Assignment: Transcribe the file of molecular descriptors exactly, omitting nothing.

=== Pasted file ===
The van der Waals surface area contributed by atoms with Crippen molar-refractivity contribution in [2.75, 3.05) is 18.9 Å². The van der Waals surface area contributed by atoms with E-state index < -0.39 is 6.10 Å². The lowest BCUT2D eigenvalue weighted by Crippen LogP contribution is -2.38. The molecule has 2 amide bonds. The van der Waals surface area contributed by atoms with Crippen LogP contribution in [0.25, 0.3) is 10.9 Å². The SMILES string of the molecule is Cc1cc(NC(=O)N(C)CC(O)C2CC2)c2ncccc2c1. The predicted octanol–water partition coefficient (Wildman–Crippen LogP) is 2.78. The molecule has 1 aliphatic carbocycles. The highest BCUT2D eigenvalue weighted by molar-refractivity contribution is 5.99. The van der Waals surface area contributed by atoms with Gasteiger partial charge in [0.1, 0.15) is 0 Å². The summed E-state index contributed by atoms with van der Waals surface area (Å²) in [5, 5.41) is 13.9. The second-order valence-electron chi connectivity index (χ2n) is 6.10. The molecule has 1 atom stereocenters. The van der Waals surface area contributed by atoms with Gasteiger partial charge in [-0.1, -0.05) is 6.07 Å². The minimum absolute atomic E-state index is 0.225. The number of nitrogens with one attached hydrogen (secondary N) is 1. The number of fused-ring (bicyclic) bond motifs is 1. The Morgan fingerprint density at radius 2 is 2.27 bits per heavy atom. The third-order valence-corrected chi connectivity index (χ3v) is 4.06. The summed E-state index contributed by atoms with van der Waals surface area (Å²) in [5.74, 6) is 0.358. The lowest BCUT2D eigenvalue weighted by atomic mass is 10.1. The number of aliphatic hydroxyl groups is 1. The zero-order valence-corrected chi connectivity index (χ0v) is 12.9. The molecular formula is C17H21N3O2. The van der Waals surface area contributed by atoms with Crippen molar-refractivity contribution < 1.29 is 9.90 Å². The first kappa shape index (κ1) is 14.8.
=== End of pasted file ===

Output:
The van der Waals surface area contributed by atoms with Crippen molar-refractivity contribution in [2.75, 3.05) is 18.9 Å². The van der Waals surface area contributed by atoms with E-state index < -0.39 is 6.10 Å². The lowest BCUT2D eigenvalue weighted by Crippen LogP contribution is -2.38. The molecule has 2 amide bonds. The van der Waals surface area contributed by atoms with Crippen LogP contribution in [0.25, 0.3) is 10.9 Å². The SMILES string of the molecule is Cc1cc(NC(=O)N(C)CC(O)C2CC2)c2ncccc2c1. The predicted octanol–water partition coefficient (Wildman–Crippen LogP) is 2.78. The molecule has 1 aliphatic carbocycles. The highest BCUT2D eigenvalue weighted by molar-refractivity contribution is 5.99. The van der Waals surface area contributed by atoms with Gasteiger partial charge in [0.1, 0.15) is 0 Å². The summed E-state index contributed by atoms with van der Waals surface area (Å²) in [5, 5.41) is 13.9. The second-order valence-electron chi connectivity index (χ2n) is 6.10. The molecule has 1 atom stereocenters. The van der Waals surface area contributed by atoms with Gasteiger partial charge in [-0.1, -0.05) is 6.07 Å². The minimum absolute atomic E-state index is 0.225. The number of nitrogens with one attached hydrogen (secondary N) is 1. The number of fused-ring (bicyclic) bond motifs is 1. The Morgan fingerprint density at radius 2 is 2.27 bits per heavy atom. The third-order valence-corrected chi connectivity index (χ3v) is 4.06. The summed E-state index contributed by atoms with van der Waals surface area (Å²) in [5.74, 6) is 0.358. The lowest BCUT2D eigenvalue weighted by atomic mass is 10.1. The number of aliphatic hydroxyl groups is 1. The zero-order valence-corrected chi connectivity index (χ0v) is 12.9. The molecular formula is C17H21N3O2. The van der Waals surface area contributed by atoms with Crippen molar-refractivity contribution < 1.29 is 9.90 Å². The first kappa shape index (κ1) is 14.8.